The Most Iconic Use Of Voicemails In Hit Songs

Photographed by Eylul Aslan.
"Sorry, Taylor can't come to the phone right now." With that line in her new song "Look What You Made Me Do," Taylor Swift has joined the ranks of musicians who found inspiration from their own voicemail messages. And there's a lot of them. The fact that millennials really hate voicemails (myself included — Dad, I'm not listening to your messages) doesn't stop this quirk from popping up time after time in popular music.
Voicemails and answering machines were particularly en vogue in the '90s hip-hop world. Pitchfork wrote this excellent guide to voicemail templates in hip-hop, but we're going to look at songs from all genres in order to demonstrate its cross-cultural novelty appeal. While having to listen to voicemails make us cringe, these songs harness them into innovation. Please leave a message after the jams.
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Obviously, we must begin with "Telephone" by Lady Gaga featuring Beyoncé. The entire point of the song is about not wanting to deal with your phone on a night out. While we understand the creative decision for calling the song "Telephone," it's probably more appropriate to call it "Mobile Phone", considering that even when the song was released in 2009, no one under the age of 35 had a landline.
Bet you forgot that "Lucky" is on Oops!...I Did It Again, because I totally thought it was on Baby One More Time. The semi-autobiographical song about a girl named Lucky who cries from her loneliness features a pre-recorded announcer waiting for the pop star outside an arena.
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"All The Love" by Kate Bush is from her most avant-garde album The Dreaming. The last part of the song is features a voicemail over soft pianos that feel distant and foggy. The Fairlight CMI-composed record is full of pop songs that veer from cheesy to head-scratching to straight-up terrifying, but once this album clicks, it stays in your consciousness forever.
Biggie Smalls used the voicemail trope a few times, and my personal favorite is from "Going Back To Cali." The song opens up with Puff Daddy ringing up the Notorious B.I.G. with a wake-up call. He's got a 7:30am flight to LAX from Kennedy, and Puff Daddy is not letting him sleep in. It's too bad we don't all have an alarm clock of Puff's voice.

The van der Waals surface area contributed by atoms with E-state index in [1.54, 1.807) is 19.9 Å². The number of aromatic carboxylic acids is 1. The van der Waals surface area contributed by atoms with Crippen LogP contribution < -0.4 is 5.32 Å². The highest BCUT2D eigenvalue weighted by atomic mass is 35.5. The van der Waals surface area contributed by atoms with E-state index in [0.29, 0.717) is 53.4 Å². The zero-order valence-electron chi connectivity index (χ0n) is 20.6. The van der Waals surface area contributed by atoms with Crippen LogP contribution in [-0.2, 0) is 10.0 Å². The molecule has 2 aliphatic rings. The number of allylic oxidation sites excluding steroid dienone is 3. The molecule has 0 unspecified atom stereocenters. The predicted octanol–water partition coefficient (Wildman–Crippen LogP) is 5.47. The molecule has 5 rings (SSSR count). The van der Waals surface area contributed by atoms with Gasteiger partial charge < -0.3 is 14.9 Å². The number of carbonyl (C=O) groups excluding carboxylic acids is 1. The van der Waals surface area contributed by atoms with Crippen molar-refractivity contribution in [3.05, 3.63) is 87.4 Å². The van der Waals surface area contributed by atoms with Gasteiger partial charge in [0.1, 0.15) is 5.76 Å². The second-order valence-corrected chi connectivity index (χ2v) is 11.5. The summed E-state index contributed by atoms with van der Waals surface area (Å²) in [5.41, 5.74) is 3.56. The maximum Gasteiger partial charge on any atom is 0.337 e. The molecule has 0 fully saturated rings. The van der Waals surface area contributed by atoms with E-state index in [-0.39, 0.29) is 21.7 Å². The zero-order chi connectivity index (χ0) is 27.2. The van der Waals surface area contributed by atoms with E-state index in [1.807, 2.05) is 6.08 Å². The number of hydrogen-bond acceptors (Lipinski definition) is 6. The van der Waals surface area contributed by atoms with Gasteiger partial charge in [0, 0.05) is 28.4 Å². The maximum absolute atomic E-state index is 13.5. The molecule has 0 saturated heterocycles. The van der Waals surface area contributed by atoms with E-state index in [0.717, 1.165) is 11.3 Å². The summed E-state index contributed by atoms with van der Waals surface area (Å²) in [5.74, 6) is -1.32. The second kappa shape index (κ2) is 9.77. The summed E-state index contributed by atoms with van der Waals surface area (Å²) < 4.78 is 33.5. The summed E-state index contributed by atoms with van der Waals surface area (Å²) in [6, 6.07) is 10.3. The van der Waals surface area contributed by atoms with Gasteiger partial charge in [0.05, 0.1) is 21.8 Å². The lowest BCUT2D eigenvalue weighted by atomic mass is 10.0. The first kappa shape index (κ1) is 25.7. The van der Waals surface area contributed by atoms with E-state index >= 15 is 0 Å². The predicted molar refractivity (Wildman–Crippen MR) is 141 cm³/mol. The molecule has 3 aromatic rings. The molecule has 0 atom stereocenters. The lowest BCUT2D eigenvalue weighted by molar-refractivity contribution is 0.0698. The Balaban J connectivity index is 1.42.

The song that brought the term "stan" into our cultural lexicon opens with a phone recording of Dido's "Thank You." The song is a violent commentary on his fans who committed heinous acts in Eminem's name, and a criticism of the media for encouraging the crimes.
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"Be Yourself" by Frank Ocean from 2016's Blonde is essentially one long voicemail from his friend's mother Rosie Watson. In the message, she urges Frank to avoid weed, saying that it causes users to become "lazy, stupid, and unconcerned." According to Genius, Ms. Watson is known to leave stern but loving voicemails of life guidance.
Country crooner and The Voice host Blake Shelton wrote this mournful tune about his girl who left for the Big Star state. In the song he describes a voicemail he leaves for his lost love, which promptly makes it rain all over my face.
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Yes, we all know that Drake is attached at the hip to his cell phone, and "Marvin's Room" opens up with a voicemail message from Ericka Lee, one of his ex-girlfriends. Interspered throught the song is her voice asking him "are you drunk right now?" She later sued Aubrey Graham for using this message without her consent, seeking royalties and co-writing credit.
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